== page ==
Fear of travel is a familiar barrier for many. Being weary of the unknown, experiencing concern about safety in a new destination, and having dread of air travel itself can stop us from dreaming big.
I know because I struggle with it sometimes too.
If unchecked, my fears could rob me of the ability to live the life I want to live. But as a traveling filmmaker and journalist, I spend a fair amount of time on the road, so I’ve had to devise a system that enables me to move past my negative feelings and into a state of peace.
With my system in mind, and in support of Expedia’s “No Excuses” advertising campaign, here are five tips for how to calm your nerves and enjoy the ride that travel brings.
Write a better story
One way we provoke anxiety about travel is by imagining potential negative scenarios. Personally, I fret about missing my flight or finding myself alone and in danger in my destination. I have become quite the master at crafting these tales. But I must remind myself that these narratives are not reality. They are all in my imagination.
My advice? For each negative story your brain constructs also think of a detailed counter-story that is positive and can outline an ideal chain of events. The truth is that most often trips turn out fine, and all that worrying is for naught.
Shine a light on your destination
To a certain degree, it's human nature to be wary of new surroundings. And not knowing what to expect once you are on the ground as you travel can be a source of anxiety for some (again, myself included).
If you struggle with this, do research and prove to yourself that you’ve done all you can to eliminate the unknowns. This is an exercise in practicality and psychology.
Don’t just read travel publications that seem to make destinations appear flawless. Find blogs by regular travelers to get a fuller understanding of your destination. Watch travel videos on YouTube to get a visceral impression of the place. And finally, once you’ve researched, promise yourself to let go.
Engage in healthy habits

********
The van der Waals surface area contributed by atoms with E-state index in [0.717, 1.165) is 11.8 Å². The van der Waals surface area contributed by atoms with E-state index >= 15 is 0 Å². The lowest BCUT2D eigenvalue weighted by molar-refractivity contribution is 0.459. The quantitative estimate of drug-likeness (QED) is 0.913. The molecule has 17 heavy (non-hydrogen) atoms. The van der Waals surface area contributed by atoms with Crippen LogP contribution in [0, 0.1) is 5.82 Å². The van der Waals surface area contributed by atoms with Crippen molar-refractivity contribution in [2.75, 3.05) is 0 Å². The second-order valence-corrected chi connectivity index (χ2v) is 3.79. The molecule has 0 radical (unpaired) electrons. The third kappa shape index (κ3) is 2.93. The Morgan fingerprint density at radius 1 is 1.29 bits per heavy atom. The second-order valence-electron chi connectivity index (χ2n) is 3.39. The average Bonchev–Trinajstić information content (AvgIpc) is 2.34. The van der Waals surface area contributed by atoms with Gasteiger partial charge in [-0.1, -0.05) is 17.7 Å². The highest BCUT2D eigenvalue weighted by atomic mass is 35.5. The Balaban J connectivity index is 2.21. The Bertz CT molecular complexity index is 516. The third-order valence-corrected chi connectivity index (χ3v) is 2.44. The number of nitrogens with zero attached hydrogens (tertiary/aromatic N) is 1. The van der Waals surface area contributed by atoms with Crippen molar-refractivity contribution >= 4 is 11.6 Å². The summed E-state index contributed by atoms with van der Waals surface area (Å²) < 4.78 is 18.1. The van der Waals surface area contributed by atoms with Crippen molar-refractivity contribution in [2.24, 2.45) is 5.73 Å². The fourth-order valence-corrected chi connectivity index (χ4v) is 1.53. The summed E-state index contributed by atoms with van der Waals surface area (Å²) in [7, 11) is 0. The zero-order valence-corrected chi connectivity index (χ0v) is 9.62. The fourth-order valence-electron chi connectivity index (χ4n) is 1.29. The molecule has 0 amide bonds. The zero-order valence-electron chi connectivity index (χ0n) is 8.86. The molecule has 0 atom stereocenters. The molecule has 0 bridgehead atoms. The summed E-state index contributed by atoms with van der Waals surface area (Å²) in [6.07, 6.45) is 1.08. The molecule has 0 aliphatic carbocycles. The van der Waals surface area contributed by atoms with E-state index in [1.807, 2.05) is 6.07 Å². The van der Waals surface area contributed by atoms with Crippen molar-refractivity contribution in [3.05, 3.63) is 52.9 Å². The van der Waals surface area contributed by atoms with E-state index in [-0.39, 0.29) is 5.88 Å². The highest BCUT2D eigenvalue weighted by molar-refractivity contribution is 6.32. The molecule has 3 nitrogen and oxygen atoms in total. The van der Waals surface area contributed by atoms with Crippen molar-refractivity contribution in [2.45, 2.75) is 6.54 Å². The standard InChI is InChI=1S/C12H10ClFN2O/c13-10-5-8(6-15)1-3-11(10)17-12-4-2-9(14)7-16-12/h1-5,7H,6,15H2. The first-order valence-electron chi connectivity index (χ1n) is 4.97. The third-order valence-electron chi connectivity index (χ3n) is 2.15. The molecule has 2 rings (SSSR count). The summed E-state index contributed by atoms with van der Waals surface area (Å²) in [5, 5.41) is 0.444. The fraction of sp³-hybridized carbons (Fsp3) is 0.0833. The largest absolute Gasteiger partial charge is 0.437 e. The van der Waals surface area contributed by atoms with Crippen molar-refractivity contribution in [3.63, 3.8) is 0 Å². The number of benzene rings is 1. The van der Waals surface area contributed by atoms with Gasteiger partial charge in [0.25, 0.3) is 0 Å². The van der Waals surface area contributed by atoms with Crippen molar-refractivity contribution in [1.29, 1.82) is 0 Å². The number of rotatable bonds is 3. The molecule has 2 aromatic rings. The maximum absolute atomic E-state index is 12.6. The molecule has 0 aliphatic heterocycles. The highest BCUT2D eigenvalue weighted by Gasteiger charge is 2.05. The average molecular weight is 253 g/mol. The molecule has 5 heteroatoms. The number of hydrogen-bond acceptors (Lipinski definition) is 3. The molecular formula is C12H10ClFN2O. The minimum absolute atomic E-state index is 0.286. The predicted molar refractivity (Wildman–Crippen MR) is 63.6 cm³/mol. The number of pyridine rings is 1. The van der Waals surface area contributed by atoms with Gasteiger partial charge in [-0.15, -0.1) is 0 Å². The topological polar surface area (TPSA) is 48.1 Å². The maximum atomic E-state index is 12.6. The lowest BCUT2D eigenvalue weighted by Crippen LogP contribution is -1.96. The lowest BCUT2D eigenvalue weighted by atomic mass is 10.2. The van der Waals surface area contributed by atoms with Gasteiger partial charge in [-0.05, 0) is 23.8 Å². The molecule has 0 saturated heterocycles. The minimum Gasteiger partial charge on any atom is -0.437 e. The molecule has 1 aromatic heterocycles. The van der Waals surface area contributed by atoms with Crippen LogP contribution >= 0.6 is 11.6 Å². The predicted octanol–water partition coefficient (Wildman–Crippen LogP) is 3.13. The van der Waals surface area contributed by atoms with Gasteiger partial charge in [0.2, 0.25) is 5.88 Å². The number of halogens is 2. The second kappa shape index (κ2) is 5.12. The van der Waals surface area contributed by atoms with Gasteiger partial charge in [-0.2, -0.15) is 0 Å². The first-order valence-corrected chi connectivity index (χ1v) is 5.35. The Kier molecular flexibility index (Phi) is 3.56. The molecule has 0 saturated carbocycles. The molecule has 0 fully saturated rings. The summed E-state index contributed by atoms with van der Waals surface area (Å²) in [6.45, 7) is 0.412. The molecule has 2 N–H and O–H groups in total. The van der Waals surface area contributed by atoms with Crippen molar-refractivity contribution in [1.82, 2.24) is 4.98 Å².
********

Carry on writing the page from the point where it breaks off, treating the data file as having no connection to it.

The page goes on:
Our emotions are not governed by our surroundings; they are impacted highly by our activities and hormones. When I am anxious about a trip, I find it is especially useful to engage in healthy habits leading up to my travel day.
Specifically, I suggest exercising the morning of a flight, train, or car ride (as well as on days leading up to them.) I find this decreases the chance of restlessness or swelling in the legs when sitting for long hours. It also releases endorphins that make me see the world more positively.
Additionally, I find that when I am experiencing dips in blood sugar, irritability and dormant fears can emerge. To combat this, I eat frequent, balanced meals and snacks (of wholesome, low sugar and high protein foods) on my travel days to keep my metabolism fired up and my blood sugar level.
Use a musical distraction
If anxiety sets in for you while you are at the airport or on the plane, remember this: An anxious mind is like a small child. Distract yourself from negative thoughts, and a more pleasant emotional state will set in. Music is a useful tool to achieve this goal.
What does this mean? It means you create a few playlists that make you smile for travel days that may make you fret. I sometimes listen to a mix of 90's R&B that takes me back to an eighth-grade dance. Or I’ll fill my ear buds with salsa music that reminds me of having fun on the dance floor. These playlists can provide just enough distraction to get me through a tough moment.
Get out of your head and into your skin
A powerful technique that we can use in any stressful situation is called progressive muscle relaxation. It helps calm down an anxious mind by bringing attention to the physical body. And you can do it standing or sitting down anywhere.
Here's how to do it. Make a fist and squeeze your hands tight for 3-4 seconds, then release. Next, flex your forearms for 3-4 seconds, and release. Then do the same with the biceps. Cycle through these muscle groups a few times over and your anxiety will find itself out of your fast-moving mind and into the physical world. Use this as much as you need. And if you are sitting or laying down, you can include a wider range of muscle groups. The more you use, the more relaxation it induces. I've learned that one first-hand.